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Pews give way to the saddle

The congregation stands at the door of the chapel, hands clenched around bottles of water, feet balancing on horseshoe clips soon to mount pedals.

“Is it like spinning?” a woman behind me asks her uninitiated companion. “No,” she replies. “This is Soul Cycle.”

The priest, a young man with a tailored beard and a defined physique, beckons the worshippers in. The pews are freshly wiped; white towels decorate the handlebars. Each bike is occupied; hopefuls on the waiting list are turned away.

The priest sits by the altar choosing a hymnal from a computer perched on a table protruding from the wall. Under the music, the noise of locking machinery vies with chatter.

Riders select their bike before the class ensuring a demarcation of devotion — skeptics at the rear, fanatics at the front. The bikes immediately facing the priest are reserved by the most loyal — booked in the hope of receiving a look of favor or a nod of recognition from the leader. Some congregants attend church daily, some more than once a day.

It’s a ’90s nightclub, an ’80s aerobics video, a self-help convention and a liturgy. It’s a mass of steam pipe-sweaty believers all moving in primal groupishness — forward, back, left, right, always on the beat, always on the beat, always on the beat.

The riders mirror the movements of the priest at the altar, each motion choreographed immaculately with the music.

Across the notes, the priest shouts mantras of mindfulness, mutterings shorn from self-help cards and as opaque as the horoscope: “We ride, we struggle, we change, we grow, we conquer.”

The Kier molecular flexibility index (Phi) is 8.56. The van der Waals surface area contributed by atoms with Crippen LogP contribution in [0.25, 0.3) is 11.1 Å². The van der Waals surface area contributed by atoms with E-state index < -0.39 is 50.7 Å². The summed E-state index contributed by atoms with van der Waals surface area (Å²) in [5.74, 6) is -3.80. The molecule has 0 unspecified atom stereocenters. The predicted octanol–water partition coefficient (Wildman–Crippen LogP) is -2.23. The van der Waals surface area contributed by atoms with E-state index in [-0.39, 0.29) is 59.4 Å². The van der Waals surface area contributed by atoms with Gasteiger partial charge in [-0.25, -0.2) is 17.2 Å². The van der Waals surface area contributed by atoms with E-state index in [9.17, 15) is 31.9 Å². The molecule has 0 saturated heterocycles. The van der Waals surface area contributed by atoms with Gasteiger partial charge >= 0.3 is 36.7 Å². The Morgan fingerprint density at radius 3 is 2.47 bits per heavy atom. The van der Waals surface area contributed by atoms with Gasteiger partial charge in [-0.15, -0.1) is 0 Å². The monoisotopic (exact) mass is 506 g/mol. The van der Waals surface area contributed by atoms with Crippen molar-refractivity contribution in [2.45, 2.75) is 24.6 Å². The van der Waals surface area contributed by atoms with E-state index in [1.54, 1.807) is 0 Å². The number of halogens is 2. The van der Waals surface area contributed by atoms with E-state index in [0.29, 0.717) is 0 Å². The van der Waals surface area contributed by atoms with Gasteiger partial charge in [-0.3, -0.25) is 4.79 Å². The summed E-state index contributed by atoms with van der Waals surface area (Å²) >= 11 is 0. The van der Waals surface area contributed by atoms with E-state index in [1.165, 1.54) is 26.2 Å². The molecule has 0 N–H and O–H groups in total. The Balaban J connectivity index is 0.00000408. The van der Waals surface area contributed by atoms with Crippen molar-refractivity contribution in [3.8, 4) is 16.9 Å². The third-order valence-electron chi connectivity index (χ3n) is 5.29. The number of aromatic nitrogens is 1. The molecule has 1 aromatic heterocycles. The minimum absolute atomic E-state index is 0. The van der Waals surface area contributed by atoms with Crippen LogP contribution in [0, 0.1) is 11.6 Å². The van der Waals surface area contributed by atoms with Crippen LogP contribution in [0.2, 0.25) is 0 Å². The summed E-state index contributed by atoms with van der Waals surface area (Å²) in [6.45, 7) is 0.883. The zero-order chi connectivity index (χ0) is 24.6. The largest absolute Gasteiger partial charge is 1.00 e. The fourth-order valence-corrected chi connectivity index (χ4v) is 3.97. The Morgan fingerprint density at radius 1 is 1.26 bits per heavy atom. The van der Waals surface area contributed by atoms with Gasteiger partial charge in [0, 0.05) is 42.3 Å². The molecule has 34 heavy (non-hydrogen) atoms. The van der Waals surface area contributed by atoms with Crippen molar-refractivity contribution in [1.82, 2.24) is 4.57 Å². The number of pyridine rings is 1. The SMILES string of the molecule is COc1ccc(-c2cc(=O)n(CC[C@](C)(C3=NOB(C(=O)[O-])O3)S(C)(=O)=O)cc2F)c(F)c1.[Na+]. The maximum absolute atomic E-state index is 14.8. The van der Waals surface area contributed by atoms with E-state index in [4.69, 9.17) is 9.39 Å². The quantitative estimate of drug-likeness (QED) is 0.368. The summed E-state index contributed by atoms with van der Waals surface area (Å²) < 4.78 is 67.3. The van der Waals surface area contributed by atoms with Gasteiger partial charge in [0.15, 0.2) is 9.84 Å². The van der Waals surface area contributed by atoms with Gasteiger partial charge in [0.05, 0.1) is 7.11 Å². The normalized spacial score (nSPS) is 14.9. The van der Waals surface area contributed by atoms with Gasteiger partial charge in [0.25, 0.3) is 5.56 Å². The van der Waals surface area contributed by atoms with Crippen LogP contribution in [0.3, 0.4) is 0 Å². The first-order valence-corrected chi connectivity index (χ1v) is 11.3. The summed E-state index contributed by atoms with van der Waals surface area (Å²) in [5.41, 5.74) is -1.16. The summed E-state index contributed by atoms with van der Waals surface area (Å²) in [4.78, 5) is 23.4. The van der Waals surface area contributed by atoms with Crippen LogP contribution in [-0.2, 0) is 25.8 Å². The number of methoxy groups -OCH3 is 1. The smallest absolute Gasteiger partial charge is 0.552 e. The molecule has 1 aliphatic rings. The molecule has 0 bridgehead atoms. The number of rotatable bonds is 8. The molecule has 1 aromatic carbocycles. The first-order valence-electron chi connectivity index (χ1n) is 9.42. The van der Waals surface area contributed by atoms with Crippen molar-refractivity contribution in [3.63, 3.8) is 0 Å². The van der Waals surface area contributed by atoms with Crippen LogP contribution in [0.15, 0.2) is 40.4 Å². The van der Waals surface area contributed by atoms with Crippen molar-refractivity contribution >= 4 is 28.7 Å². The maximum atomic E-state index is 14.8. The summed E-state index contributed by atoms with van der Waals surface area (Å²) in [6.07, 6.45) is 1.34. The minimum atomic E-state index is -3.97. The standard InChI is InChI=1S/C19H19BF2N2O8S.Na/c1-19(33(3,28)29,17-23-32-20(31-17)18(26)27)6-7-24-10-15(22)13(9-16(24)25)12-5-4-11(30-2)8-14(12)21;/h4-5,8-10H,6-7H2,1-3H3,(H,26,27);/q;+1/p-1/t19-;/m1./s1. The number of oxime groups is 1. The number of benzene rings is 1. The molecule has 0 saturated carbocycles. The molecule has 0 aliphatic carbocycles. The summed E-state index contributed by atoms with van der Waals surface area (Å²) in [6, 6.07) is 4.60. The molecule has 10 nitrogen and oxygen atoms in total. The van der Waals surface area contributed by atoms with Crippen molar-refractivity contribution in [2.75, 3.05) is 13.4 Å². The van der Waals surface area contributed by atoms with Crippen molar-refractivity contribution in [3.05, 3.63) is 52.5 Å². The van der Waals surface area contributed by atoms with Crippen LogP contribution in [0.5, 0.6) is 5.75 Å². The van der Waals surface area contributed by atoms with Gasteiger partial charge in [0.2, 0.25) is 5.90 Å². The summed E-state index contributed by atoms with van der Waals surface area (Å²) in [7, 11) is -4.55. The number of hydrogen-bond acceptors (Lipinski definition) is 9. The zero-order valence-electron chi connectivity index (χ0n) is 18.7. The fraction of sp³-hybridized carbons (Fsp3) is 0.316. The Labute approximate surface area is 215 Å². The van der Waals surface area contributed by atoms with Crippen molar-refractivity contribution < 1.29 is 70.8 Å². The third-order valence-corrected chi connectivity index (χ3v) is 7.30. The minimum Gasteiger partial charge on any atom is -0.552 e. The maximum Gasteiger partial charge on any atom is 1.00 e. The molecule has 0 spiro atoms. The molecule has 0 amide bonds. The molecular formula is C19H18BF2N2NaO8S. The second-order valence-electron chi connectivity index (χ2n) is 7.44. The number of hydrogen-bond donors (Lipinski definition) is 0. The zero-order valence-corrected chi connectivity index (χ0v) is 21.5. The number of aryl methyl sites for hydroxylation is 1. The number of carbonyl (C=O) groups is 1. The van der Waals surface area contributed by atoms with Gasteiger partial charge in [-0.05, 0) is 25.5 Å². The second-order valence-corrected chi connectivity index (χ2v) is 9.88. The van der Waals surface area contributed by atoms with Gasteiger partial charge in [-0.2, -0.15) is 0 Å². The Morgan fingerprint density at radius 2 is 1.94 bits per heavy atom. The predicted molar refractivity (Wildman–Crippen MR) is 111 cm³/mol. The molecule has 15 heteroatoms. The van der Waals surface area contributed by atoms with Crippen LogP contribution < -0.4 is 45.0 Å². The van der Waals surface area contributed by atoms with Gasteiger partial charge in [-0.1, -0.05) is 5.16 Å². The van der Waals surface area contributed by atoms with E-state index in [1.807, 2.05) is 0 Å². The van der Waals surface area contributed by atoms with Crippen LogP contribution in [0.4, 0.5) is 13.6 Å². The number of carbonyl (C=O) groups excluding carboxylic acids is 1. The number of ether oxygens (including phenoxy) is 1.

The message condensed is that fitness means confidence and confidence means happiness, all delivered in fortune cookie prose: “Ride from the soul and find the happiest, fittest, most confident you in every aspect of your life.”

Through moving as one, individuals experience “self-transcendent emotions,” feelings of something greater than themselves; tribal and uplifting, the same euphoria derived from amphetamines and EDM or singing in a choir.

The priest finally reveals why we are all there: “Together we will escape the difficulties of our lives and become a part of something bigger than ourselves.”

It’s an easy sell. In a world in which corporations reduce individuals to a daily function, the church provides more. It says you are greater than your role, more than a number on a spreadsheet vying for a few additional dollars at the end of the year, more than a hungry dog snarling over scraps at the corporate feeding bowl.

You are more than a reluctant psychopath, forced to compete for approval from above whilst treading on those below lest they move ahead at your expense. You are a human. You are more.

Candles surround the priest like Anglican evensong while scripture ornaments the wall — “Athlete, Legend, Warrior, Renegade, Rockstar.”

Throughout the service God is praised, praised by the priest in branded shorts, the human God, you, the rider, all the riders, the congregation and the collective endeavor it submits — all praised by the priest in branded shorts.

The service ends and the pews empty. The congregants leave weary, fitter and closer to happiness. “Tough class” a man says to a woman removing her shoes. “Yes, he really pushed us today,” she replies. “It was like a different world in there.”

The hope is that conviction bleeds from ritual into the real world. Riders just have to keep coming back. Founding a church, it seems, is as easy as riding a bike.

This article first appeared in The Huffington Post. The original article can be found here.